Marvin Miller, Ted Simmons elected to the Hall of Fame

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SAN DIEGO — The Modern Baseball Era Committee has met and it has voted and we now have two new men in the Hall of Fame: Legendary Players Association Executive Director Marvin Miller and eight time All-Star Ted Simmons are heading to Cooperstown.

Twelve votes were needed for election. The vote totals broke down like so: Simmons (13) Miller (12); Dwight Evans (8); Dave Parker (7); Steve Garvey (6); and Lou Whitaker (6). Tommy John, Don Mattingly, Thurman Munson and Dale Murphy each received three or fewer votes.

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Miller was up for election by various incarnations of the Veterans Committee multiple times only to be rebuffed until now. For his part, the late Miller said that making the Hall of Fame was never a thing he cared about, but there were many — including thousands of players who benefitted from his leadership — who thought he deserved the honor. And now he has it, even if it came posthumously.

When Miller took over as the head of the MLBPA in 1966 there was no free agency. Players were told by ownership what they would make the following year and if they didn’t like it, tough. They couldn’t switch teams. They couldn’t do what any other worker can do and shop their services elsewhere. They were stuck thanks to baseball’s reserve clause and the ridiculous Supreme Court decision which exempted baseball and its owners from the antitrust laws.

Miller took all of that on and he won. He started small, negotiating the union’s first collective bargaining agreement with the team owners in 1968, which raised the game’s minimum salary from $6,000 to $10,000. In 1970 he got the owners to agree to arbitration for the first time. In 1970 Curt Flood, with Miller’s support and guidance, challenged baseball’s antitrust exemption — and the dreaded reserve clause, which kept players tied to one team against their wishes — in the courts. Flood ultimately lost that case in the landmark 1972 Supreme Court decision. The decision did not, however, blunt Miller’s resolve, and he took his fight to other forums.

In 1974 he exploited a loophole — and an oversight by Oakland Athletics owner Charlie O. Finley — to get Catfish Hunter free agency and baseball’s first $1 million contract.  Up next: the whole enchilada. In 1974, he got Andy Messersmith and Dave McNally to play out the season without contracts, placing them in cross-hairs of the reserve clause and giving them standing to fight the provision in arbitration. In 1975 they won, with the Seitz Decision ushering in the age of free agency. Baseball players’ indentured servitude was over.

In all Miller led the union through three work stoppages: two short ones — 1972 and in spring training 1980 — and then the long, season-altering strike in 1981.  In all three stoppages the union prevailed. Overall during his tenure the average players’ salary rose from $19,000 to $241,000 a year and their working conditions improved dramatically. It is no understatement to say that Miller turned the MLBPA into the most effective and successful labor union in the United States. Not just in sports: in the entire United States.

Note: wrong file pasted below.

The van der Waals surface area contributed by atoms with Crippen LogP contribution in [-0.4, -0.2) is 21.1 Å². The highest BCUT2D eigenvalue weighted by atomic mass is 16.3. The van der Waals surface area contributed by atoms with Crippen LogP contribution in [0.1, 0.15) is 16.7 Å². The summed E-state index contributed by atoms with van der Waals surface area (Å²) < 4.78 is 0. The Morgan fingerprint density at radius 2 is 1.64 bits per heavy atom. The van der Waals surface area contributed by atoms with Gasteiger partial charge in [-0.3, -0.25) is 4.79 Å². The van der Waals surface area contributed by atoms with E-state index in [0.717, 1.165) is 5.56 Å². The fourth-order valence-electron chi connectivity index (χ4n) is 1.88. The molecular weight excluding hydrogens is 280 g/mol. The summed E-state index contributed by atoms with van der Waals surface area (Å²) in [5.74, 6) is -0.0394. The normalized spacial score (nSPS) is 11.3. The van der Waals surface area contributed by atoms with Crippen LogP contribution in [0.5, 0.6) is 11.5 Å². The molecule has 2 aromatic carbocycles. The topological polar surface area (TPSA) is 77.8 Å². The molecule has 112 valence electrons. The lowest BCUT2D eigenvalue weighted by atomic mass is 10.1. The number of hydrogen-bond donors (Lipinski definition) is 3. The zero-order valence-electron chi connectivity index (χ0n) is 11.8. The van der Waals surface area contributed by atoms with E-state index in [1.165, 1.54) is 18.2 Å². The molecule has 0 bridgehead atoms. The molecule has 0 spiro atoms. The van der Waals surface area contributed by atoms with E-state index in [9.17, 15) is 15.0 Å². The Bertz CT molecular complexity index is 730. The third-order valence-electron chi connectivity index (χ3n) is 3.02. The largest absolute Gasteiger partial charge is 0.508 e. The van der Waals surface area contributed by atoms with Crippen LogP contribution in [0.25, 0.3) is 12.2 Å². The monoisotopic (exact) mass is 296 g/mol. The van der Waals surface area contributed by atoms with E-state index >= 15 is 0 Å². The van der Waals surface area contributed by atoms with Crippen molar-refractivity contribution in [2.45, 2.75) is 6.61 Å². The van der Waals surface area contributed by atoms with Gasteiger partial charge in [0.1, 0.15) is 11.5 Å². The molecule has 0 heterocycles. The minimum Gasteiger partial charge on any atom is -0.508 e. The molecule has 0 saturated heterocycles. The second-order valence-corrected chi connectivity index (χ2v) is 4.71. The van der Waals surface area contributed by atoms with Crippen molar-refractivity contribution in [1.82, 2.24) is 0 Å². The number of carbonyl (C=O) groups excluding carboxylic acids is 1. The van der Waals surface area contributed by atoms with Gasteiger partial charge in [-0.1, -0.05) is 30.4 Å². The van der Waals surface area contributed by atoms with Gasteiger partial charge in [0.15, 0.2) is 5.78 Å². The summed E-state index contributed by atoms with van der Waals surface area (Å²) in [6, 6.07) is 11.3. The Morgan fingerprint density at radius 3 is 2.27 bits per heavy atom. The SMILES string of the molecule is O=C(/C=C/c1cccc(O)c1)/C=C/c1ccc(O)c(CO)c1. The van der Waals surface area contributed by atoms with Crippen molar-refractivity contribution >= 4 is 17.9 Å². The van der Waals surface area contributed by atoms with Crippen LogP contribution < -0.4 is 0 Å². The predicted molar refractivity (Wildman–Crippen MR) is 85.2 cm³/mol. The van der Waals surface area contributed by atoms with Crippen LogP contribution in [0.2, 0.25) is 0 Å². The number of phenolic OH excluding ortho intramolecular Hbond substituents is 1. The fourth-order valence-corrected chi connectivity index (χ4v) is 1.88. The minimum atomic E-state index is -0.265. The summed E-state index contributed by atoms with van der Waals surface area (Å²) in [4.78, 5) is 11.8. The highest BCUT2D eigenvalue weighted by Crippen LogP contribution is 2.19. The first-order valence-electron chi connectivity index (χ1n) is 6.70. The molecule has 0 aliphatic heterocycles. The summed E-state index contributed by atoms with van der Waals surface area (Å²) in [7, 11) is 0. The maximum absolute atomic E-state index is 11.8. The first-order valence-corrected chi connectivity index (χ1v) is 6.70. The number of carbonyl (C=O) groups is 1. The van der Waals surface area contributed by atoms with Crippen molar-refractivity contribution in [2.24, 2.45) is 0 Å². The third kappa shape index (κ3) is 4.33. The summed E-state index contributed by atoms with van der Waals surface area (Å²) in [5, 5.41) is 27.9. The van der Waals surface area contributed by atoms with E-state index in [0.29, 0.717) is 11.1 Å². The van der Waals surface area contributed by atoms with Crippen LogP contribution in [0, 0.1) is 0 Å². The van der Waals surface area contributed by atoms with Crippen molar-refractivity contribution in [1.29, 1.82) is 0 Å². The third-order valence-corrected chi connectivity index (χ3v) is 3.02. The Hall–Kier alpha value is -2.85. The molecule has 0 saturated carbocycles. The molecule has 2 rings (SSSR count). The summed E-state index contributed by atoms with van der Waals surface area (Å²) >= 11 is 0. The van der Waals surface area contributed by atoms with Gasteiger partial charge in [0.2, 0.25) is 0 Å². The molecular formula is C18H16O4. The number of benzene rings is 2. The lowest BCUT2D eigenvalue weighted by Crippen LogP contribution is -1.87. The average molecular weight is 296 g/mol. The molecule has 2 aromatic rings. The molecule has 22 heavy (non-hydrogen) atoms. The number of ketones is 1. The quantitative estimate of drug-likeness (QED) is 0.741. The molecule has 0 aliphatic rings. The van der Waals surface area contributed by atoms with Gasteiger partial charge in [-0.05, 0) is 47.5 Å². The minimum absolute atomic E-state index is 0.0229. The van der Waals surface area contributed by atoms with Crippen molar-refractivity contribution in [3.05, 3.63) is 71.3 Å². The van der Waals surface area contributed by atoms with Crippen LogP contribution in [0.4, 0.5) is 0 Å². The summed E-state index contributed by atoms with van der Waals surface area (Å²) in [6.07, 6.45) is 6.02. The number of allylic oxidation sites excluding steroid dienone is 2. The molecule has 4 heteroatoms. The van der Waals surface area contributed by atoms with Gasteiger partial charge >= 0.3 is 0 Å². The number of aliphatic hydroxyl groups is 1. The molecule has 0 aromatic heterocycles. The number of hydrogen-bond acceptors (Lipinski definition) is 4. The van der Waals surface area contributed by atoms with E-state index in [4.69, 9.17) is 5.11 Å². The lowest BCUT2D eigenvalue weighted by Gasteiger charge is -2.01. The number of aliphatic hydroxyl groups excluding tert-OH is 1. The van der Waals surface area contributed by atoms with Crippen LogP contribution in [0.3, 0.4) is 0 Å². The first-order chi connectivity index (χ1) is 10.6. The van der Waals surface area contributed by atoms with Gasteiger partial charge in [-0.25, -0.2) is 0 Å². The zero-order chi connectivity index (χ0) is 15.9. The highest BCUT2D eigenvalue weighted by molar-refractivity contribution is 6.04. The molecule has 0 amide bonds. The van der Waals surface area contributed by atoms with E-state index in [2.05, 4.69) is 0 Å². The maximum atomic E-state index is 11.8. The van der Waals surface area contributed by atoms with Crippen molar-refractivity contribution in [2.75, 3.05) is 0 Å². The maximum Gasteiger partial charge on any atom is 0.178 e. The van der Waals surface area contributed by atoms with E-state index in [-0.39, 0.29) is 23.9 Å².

The sum total of all of that may not have driven in a single run or struck out a single batter, but neither did any of the many executives, owners, or commissioners who have already been inducted into the Hall of Fame. But Miller’s impact on the game was gigantic, affecting the decisions teams and players make about who plays where, how teams are built and nearly every off-the-field thing we as fans talk about in the game.

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Ted Simmons’ being overlooked by the Baseball Writers Association of America voters — receiving only 3.7% of the vote on his one and only time on the writers ballot — was largely a function of his career value coming in statistical categories that weren’t appreciated nearly as much during his career, or in the years shortly thereafter, as they would be later.

On-base percentage was a big one. Simmons notched a .348 OBP in his career and a .367 OBP during his best seasons, 1971-1980. Durability was another factor that was not as admired as much during Simmons’ time as it is today. Catching is the toughest position physically speaking but he racked up 150+ games behind the plate an astounding eight times. If that were to happen today we’d be calling the guy a freak of nature. At the time it was noted, but perhaps not as much as it should’ve been.

Not that everything he did flew under the radar. Simmons finished with more than 100 RBI in three seasons and 90+ RBI eight times. He complied 2,472 hits. He was an All-Star eight times. He won a Silver Slugger award and got at least a few MVP votes in seven different seasons. He was not just a good hitter for a catcher. He was a legitimately good hitter for most any position, finishing with a career batting line of .285/.348/.437, giving him an OPS+ of 118 for his career, which is excellent for a catcher.

Simmons’ offensive production and his durability made him one of nine catchers with 50 or more WAR in their careers. The other eight — Johnny Bench, Gary Carter, Pudge Rodríguez, Carlton Fisk, Gabby Hartnett, Yogi Berra, Mike Piazza and Bill Dickey — were already in the Hall of Fame. Now Simmons joins them.

Two new inductees, both of whom are deserving. They will, with 100% certainty, be joining Derek Jeter in the Hall of Fame next summer. We will find out in January if anyone besides those three will be so honored.